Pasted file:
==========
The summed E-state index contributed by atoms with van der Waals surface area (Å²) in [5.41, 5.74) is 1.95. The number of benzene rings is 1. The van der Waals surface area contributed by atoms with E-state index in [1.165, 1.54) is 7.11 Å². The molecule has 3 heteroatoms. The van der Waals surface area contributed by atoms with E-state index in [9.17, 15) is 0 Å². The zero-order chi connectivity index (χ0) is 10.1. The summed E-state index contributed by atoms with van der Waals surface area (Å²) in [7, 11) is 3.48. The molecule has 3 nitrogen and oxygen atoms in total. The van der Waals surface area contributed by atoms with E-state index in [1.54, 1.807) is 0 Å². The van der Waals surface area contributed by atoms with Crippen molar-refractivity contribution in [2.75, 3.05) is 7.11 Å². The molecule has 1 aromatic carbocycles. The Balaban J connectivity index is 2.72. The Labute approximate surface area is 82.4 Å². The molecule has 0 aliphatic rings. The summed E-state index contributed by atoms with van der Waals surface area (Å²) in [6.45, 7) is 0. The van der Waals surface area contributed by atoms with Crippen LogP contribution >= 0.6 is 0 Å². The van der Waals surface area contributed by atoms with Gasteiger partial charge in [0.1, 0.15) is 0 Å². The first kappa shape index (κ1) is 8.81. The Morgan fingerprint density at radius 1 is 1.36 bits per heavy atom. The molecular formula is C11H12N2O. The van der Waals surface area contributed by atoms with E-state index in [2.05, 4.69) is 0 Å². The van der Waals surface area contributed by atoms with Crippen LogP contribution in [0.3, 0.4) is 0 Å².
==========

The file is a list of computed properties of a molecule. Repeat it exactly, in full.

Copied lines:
The summed E-state index contributed by atoms with van der Waals surface area (Å²) in [5.41, 5.74) is 1.95. The number of benzene rings is 1. The van der Waals surface area contributed by atoms with E-state index in [1.165, 1.54) is 7.11 Å². The molecule has 3 heteroatoms. The van der Waals surface area contributed by atoms with E-state index in [9.17, 15) is 0 Å². The zero-order chi connectivity index (χ0) is 10.1. The summed E-state index contributed by atoms with van der Waals surface area (Å²) in [7, 11) is 3.48. The molecule has 3 nitrogen and oxygen atoms in total. The van der Waals surface area contributed by atoms with E-state index in [1.54, 1.807) is 0 Å². The van der Waals surface area contributed by atoms with Crippen molar-refractivity contribution in [2.75, 3.05) is 7.11 Å². The molecule has 1 aromatic carbocycles. The Balaban J connectivity index is 2.72. The Labute approximate surface area is 82.4 Å². The molecule has 0 aliphatic rings. The summed E-state index contributed by atoms with van der Waals surface area (Å²) in [6.45, 7) is 0. The van der Waals surface area contributed by atoms with Crippen LogP contribution >= 0.6 is 0 Å². The van der Waals surface area contributed by atoms with Gasteiger partial charge in [0.1, 0.15) is 0 Å². The first kappa shape index (κ1) is 8.81. The Morgan fingerprint density at radius 1 is 1.36 bits per heavy atom. The molecular formula is C11H12N2O. The van der Waals surface area contributed by atoms with E-state index in [2.05, 4.69) is 0 Å². The van der Waals surface area contributed by atoms with Crippen LogP contribution in [0.3, 0.4) is 0 Å².